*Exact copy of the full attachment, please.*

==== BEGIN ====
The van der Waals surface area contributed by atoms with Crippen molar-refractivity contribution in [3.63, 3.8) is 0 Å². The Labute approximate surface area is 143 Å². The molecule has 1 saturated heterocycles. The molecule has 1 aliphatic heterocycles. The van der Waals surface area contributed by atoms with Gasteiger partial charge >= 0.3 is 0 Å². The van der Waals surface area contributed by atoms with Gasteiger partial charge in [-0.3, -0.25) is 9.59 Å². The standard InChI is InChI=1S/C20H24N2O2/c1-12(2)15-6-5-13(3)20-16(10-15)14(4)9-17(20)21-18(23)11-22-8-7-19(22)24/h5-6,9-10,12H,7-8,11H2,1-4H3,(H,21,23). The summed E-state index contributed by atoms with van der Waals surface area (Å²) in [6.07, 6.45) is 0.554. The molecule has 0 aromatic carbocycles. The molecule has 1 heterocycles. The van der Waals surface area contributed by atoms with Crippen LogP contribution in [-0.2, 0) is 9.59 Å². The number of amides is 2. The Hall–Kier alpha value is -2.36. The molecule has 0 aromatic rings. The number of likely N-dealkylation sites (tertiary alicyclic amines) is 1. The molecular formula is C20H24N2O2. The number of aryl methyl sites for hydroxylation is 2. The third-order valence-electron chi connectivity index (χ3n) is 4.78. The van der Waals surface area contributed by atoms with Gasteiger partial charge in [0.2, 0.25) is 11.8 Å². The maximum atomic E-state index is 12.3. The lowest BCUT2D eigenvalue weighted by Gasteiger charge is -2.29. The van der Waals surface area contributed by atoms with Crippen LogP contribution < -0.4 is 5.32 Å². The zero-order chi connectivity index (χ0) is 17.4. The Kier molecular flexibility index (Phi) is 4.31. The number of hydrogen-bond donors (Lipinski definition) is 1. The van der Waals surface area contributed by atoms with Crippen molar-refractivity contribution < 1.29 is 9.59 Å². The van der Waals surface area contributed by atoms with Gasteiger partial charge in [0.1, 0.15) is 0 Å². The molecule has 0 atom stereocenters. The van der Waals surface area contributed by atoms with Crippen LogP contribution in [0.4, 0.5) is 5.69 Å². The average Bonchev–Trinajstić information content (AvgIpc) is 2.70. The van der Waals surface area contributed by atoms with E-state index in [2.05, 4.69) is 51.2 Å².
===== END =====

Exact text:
The van der Waals surface area contributed by atoms with Crippen molar-refractivity contribution in [3.63, 3.8) is 0 Å². The Labute approximate surface area is 143 Å². The molecule has 1 saturated heterocycles. The molecule has 1 aliphatic heterocycles. The van der Waals surface area contributed by atoms with Gasteiger partial charge >= 0.3 is 0 Å². The van der Waals surface area contributed by atoms with Gasteiger partial charge in [-0.3, -0.25) is 9.59 Å². The standard InChI is InChI=1S/C20H24N2O2/c1-12(2)15-6-5-13(3)20-16(10-15)14(4)9-17(20)21-18(23)11-22-8-7-19(22)24/h5-6,9-10,12H,7-8,11H2,1-4H3,(H,21,23). The summed E-state index contributed by atoms with van der Waals surface area (Å²) in [6.07, 6.45) is 0.554. The molecule has 0 aromatic carbocycles. The molecule has 1 heterocycles. The van der Waals surface area contributed by atoms with Crippen LogP contribution in [-0.2, 0) is 9.59 Å². The number of amides is 2. The Hall–Kier alpha value is -2.36. The molecule has 0 aromatic rings. The number of likely N-dealkylation sites (tertiary alicyclic amines) is 1. The molecular formula is C20H24N2O2. The number of aryl methyl sites for hydroxylation is 2. The third-order valence-electron chi connectivity index (χ3n) is 4.78. The van der Waals surface area contributed by atoms with Gasteiger partial charge in [0.2, 0.25) is 11.8 Å². The maximum atomic E-state index is 12.3. The lowest BCUT2D eigenvalue weighted by Gasteiger charge is -2.29. The van der Waals surface area contributed by atoms with Crippen LogP contribution < -0.4 is 5.32 Å². The zero-order chi connectivity index (χ0) is 17.4. The Kier molecular flexibility index (Phi) is 4.31. The number of hydrogen-bond donors (Lipinski definition) is 1. The van der Waals surface area contributed by atoms with Crippen molar-refractivity contribution < 1.29 is 9.59 Å². The van der Waals surface area contributed by atoms with Gasteiger partial charge in [0.1, 0.15) is 0 Å². The molecule has 0 atom stereocenters. The van der Waals surface area contributed by atoms with Crippen LogP contribution in [0.4, 0.5) is 5.69 Å². The average Bonchev–Trinajstić information content (AvgIpc) is 2.70. The van der Waals surface area contributed by atoms with E-state index in [2.05, 4.69) is 51.2 Å².